To the next camp...
The Hard Knock Life
Photos coming out of Canada during the Great Depression show some of the most profound effects of the economic downturn on men in North America.
When "welfare": was not available, men could live and work in work camps, set up to minimally house men to work at improving the infrastructure of Canada and USA. However, the men were not paid - at least not in British Columbia and other parts of Canada, perhaps not in America either.
Transient workers in labor camps in the early 1930s often received simple meals and shelter in return for hard physical work. When work ran out, they hopped a freight train in dangerous accommodations and traveled to the next work project site.
Teenagers Living on Freight Trains
Labor Camps Album
- Federal Emergency Relief Administration (FERA) Collection
274 images documenting the Federal Emergency Relief Administration program in King County, Washington, 1933-35. This was one of the first relief operations organized under Franklin D. Roosevelt's New Deal.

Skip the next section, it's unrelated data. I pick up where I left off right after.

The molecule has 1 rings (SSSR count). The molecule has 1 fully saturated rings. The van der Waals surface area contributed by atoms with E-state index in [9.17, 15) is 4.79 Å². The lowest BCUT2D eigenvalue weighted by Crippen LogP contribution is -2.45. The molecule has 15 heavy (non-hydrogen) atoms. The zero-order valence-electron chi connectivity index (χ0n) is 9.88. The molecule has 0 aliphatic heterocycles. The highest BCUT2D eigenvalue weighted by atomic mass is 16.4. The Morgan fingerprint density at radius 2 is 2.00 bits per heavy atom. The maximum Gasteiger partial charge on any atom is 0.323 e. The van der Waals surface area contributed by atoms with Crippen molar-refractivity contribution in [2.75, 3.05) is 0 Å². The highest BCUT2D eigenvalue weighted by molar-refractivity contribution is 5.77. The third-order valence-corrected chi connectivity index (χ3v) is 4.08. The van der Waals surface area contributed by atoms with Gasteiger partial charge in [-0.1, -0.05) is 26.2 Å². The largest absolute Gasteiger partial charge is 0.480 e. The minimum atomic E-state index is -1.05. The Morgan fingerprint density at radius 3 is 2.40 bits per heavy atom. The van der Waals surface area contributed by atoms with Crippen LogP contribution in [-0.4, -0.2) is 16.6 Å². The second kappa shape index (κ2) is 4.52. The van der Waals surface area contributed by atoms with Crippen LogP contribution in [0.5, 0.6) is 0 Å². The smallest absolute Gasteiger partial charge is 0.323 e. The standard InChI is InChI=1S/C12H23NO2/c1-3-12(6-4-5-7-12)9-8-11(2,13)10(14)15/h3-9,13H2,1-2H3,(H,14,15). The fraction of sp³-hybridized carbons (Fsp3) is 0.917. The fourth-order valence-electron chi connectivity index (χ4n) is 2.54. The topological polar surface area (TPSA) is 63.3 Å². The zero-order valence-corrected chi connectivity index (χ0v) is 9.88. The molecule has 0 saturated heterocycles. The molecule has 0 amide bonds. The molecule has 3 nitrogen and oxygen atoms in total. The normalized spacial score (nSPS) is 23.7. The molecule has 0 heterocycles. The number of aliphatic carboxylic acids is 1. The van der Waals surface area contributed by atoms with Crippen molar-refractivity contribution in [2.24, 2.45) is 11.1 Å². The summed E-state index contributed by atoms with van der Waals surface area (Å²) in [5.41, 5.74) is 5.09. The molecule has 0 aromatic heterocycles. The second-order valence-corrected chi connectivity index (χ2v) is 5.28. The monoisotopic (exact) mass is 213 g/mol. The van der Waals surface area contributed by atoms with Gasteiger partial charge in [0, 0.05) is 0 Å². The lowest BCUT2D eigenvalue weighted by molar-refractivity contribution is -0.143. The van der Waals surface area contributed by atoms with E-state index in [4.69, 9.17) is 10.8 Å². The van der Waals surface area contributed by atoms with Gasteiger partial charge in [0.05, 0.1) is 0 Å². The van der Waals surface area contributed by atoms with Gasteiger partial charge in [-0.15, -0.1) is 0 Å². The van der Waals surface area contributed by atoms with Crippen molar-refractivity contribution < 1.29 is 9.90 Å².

The Greatest Generation and The Great Depression
Federal Transient Program
The Federal Transient Program operated from 1933 - 1935, targeting the interstate transient worker phenomenon during these years of the Great Depression.
The Federal Emergency Relief Administration (FERA) was enacted in May, 1933 to:
- Provide adequate relief measures;
- Provide work for employable people on the Relief
- Diversify Relief programs.
One major problem, however, is that people in general disliked the wandering Unemployed so much, that few US States applied for FERA fund to help them early one. This, more wandering and antagonism occurred. White-collar workers wandered, blue-collar workers had been wandering, teachers were out of work - it was monstrous.
Preapration for WWII
Toward the middle 1930s forward to 1941, the WPA, or Works Progress Administration workers' camps achieved greater success than FERA, as did the CCC, or Civilian Conservation Corps. Additional training programs for the Unemployed were instituted for former white-collar and industrial workers that to skills that carried into WWII efforts. Even "pink collar" training was provided in the form of typing and related classes for men and wiomen. Training and the war helped to spur economic recovery.
This is a kind of theme song sung in the Shafter Farm Security Administration (FSA) government labor camp in 1940-41. The CIO, Congress of Industrial Workers, was a labor union organized in 1935 to target the plight of the transient worker. Two of the verses are below and the entire song can be found at Library of Congress - Voices of the Dust Bowl.
I'd Rather Not Be on Relief
We go around all dressed in rags
While the rest of the world goes neat,